Download Days Of Gold [PDF] By Jude Deveraux

1.5/5 - (2 votes)

Days Of Gold book pdf download for free or read online, also Days Of Gold pdf was written by Jude Deveraux.

Jude Deveraux is the author of 43 New York Times bestsellers, including For All Time, Moonlight in the Morning, and A Knight in Shining Armor. In 2013, she received a Romantic Times Pioneer Award for her outstanding career. To date, more than 60 million copies of her books have been printed worldwide.

BookDays Of Gold
AuthorJude Deveraux
LanguageEnglish
Size1.2 MB
Pages500
CategoryNovels

Days Of Gold Book PDF download for free

Days Of Gold Book PDF download for free

Angus McTern is respected by the men of his clan and revered by the women. He takes his duties as laird seriously and has everything he wants in the life, until Edilean Talbot shows up. Strikingly beautiful and born of her privilege, Edilean needs Angus’s help to retrieve the gold she inherited from her father. The treasure is destined for America, but when Angus tries to seize it, he is accused of kidnapping and theft and is forced to leave everything he knows to flee to the new country with Edilean. There they discover almost insurmountable obstacles and a love as wild and free as the country itself.

The second book in the intergenerational Edilean series, which began with the contemporary novel Lavender Morning, Days of Gold, is filled with humor, passion, and adventure. Exciting and masterfully acted, this is Jude Deveraux at his best.

Days Of Gold Book Pdf Download

I’m sorry my review is so different from everyone else’s, but I really liked this story. I’ve been reading Jude Deveraux for a good fifteen years (some great, some mediocre, and some worth skipping) and this book comes as close to equaling his classics in my opinion.

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No, the second part of the Edilean series did not tie the different stories and timelines together in the way that Deveraux initially hoped it would. Yes, Days of Gold could be read as a standalone story. And yes, J.D. uses his favorite types of hero/heroine characters and his love/hate story. But if the reader is simply allowed to enjoy the story for what it is, it is a classic tale in the tried and true story of J.D. of the Scottish/early American/heartwarming family saga.

I loved that the story had really strong main characters. The reason they were apart for so long seemed silly, but it worked within the story. The “girl fight” was hilarious and unexpected. The “shootout” towards the end was totally unexpected. I didn’t expect it to come full circle, but I was happy with it. This story definitely had some good, cute, and funny moments (especially the mention of Thomas Jefferson).

The love scene in the story was quite heartbreaking, mainly because of all drama and confusion that followed. In true J.D. fashion, this scene was over the top and very… “earthy” (and not just in nature). What also really drew me in was the apparent beginnings of the other Edilean ancestors of the families mentioned in the first story: I just wish J.D. they would spend more time developing their stories instead of repeating the same thing about Angus and Edilean and their game of cat and mouse with Harcourt.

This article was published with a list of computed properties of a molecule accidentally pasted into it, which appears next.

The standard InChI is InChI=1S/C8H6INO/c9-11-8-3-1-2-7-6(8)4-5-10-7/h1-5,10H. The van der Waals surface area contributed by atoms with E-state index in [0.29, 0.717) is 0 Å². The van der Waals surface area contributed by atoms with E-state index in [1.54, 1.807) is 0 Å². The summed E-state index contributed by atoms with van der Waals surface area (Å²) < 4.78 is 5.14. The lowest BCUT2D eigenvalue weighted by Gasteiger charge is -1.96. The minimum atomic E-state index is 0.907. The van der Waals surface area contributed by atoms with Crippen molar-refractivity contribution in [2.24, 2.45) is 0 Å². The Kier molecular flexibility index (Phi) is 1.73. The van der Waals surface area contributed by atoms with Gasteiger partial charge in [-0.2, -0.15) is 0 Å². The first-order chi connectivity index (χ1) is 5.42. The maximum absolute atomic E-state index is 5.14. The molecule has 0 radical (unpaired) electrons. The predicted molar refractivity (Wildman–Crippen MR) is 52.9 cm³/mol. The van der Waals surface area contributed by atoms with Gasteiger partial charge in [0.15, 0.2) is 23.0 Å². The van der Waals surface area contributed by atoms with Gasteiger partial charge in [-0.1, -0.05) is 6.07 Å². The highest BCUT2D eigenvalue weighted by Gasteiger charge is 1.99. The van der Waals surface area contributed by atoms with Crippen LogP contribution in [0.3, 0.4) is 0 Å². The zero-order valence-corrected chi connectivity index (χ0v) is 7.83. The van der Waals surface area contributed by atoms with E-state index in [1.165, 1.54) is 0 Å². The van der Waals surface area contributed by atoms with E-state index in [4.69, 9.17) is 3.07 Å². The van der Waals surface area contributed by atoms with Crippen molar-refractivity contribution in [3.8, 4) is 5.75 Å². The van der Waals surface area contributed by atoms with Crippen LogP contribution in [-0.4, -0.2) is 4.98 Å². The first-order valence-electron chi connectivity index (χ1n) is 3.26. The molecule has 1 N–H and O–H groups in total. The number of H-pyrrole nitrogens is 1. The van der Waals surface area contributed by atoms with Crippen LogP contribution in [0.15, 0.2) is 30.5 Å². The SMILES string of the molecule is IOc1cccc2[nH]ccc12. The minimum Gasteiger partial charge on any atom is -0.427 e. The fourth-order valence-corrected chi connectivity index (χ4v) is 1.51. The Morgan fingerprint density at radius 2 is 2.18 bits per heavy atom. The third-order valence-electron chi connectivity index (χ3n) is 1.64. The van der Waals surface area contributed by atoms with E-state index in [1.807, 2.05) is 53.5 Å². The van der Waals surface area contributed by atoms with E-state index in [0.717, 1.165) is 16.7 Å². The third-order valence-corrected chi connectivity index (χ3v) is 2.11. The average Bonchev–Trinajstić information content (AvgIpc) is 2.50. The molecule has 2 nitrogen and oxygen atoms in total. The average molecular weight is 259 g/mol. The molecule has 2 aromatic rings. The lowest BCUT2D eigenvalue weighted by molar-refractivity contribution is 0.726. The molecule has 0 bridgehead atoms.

I had a hard time believing that this story was taking place around 1770. Especially after Edilean and Angus arrived in Boston, the characters’ language and actions made it seem like the story might have taken place in the more modern 20’s or 40’s. I’m sorry to say, but a business run by a woman (it sounded more like a modern business) is truly amazing for the year 1770. Right before “Part Two”, the author’s voice made an obvious change from staying in time to being more popular and modern. Honestly, that threw the story out for me.

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I felt like I had to keep reminding myself of the RIGHT time frame. I also found it annoying that Deveraux had to sneak in random mentions of Williamsburg. Obviously, this couple will start their town in Virginia, so having random random characters suddenly talking about life in Virginia didn’t make sense. The way Angus got his property in Virginia was also a real disappointment. (A business transaction?? Really??? Not even remotely romantic!!)

Overall, Days Of Gold story was much more solid and entertaining (despite the obvious hiccups) than the previous installment in the Edilean series. Had I read Days of Gold first, I would have been VERY disappointed with Lavender Morning. But this second story was definitely closer to what J.D. made a favourite. I have no idea how Deveraux plans to end this series and I won’t even try to guess, but I’ll probably read it no matter what.

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